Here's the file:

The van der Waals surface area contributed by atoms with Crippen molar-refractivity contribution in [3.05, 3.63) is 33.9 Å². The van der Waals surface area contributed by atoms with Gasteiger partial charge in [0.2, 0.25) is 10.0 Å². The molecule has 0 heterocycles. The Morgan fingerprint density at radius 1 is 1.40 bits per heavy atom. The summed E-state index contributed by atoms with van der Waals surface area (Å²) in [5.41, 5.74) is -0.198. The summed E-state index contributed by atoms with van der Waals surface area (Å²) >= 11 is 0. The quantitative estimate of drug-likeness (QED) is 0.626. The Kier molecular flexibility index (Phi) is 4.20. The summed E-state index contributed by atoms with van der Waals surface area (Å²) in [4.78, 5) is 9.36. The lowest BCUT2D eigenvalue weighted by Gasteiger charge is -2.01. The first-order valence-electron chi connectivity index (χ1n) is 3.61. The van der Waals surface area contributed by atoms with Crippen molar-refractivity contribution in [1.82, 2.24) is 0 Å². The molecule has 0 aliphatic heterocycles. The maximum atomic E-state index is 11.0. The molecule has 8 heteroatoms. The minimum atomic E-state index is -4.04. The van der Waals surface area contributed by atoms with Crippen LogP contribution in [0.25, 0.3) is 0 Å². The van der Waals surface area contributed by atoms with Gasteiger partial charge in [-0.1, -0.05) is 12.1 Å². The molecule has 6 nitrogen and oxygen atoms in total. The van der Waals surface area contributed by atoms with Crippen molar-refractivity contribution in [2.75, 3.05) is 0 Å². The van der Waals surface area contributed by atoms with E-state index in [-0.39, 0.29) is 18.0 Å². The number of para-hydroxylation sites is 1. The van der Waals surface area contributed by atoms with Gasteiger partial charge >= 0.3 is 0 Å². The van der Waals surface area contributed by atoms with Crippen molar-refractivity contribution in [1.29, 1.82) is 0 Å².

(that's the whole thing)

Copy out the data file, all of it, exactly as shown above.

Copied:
The van der Waals surface area contributed by atoms with Crippen molar-refractivity contribution in [3.05, 3.63) is 33.9 Å². The van der Waals surface area contributed by atoms with Gasteiger partial charge in [0.2, 0.25) is 10.0 Å². The molecule has 0 heterocycles. The Morgan fingerprint density at radius 1 is 1.40 bits per heavy atom. The summed E-state index contributed by atoms with van der Waals surface area (Å²) in [5.41, 5.74) is -0.198. The summed E-state index contributed by atoms with van der Waals surface area (Å²) >= 11 is 0. The quantitative estimate of drug-likeness (QED) is 0.626. The Kier molecular flexibility index (Phi) is 4.20. The summed E-state index contributed by atoms with van der Waals surface area (Å²) in [4.78, 5) is 9.36. The lowest BCUT2D eigenvalue weighted by Gasteiger charge is -2.01. The first-order valence-electron chi connectivity index (χ1n) is 3.61. The van der Waals surface area contributed by atoms with Crippen molar-refractivity contribution in [1.82, 2.24) is 0 Å². The molecule has 0 aliphatic heterocycles. The maximum atomic E-state index is 11.0. The molecule has 8 heteroatoms. The minimum atomic E-state index is -4.04. The van der Waals surface area contributed by atoms with Crippen LogP contribution in [0.25, 0.3) is 0 Å². The van der Waals surface area contributed by atoms with Gasteiger partial charge in [-0.1, -0.05) is 12.1 Å². The molecule has 6 nitrogen and oxygen atoms in total. The van der Waals surface area contributed by atoms with Crippen molar-refractivity contribution in [2.75, 3.05) is 0 Å². The van der Waals surface area contributed by atoms with E-state index in [-0.39, 0.29) is 18.0 Å². The number of para-hydroxylation sites is 1. The van der Waals surface area contributed by atoms with Gasteiger partial charge >= 0.3 is 0 Å². The van der Waals surface area contributed by atoms with Crippen molar-refractivity contribution in [1.29, 1.82) is 0 Å².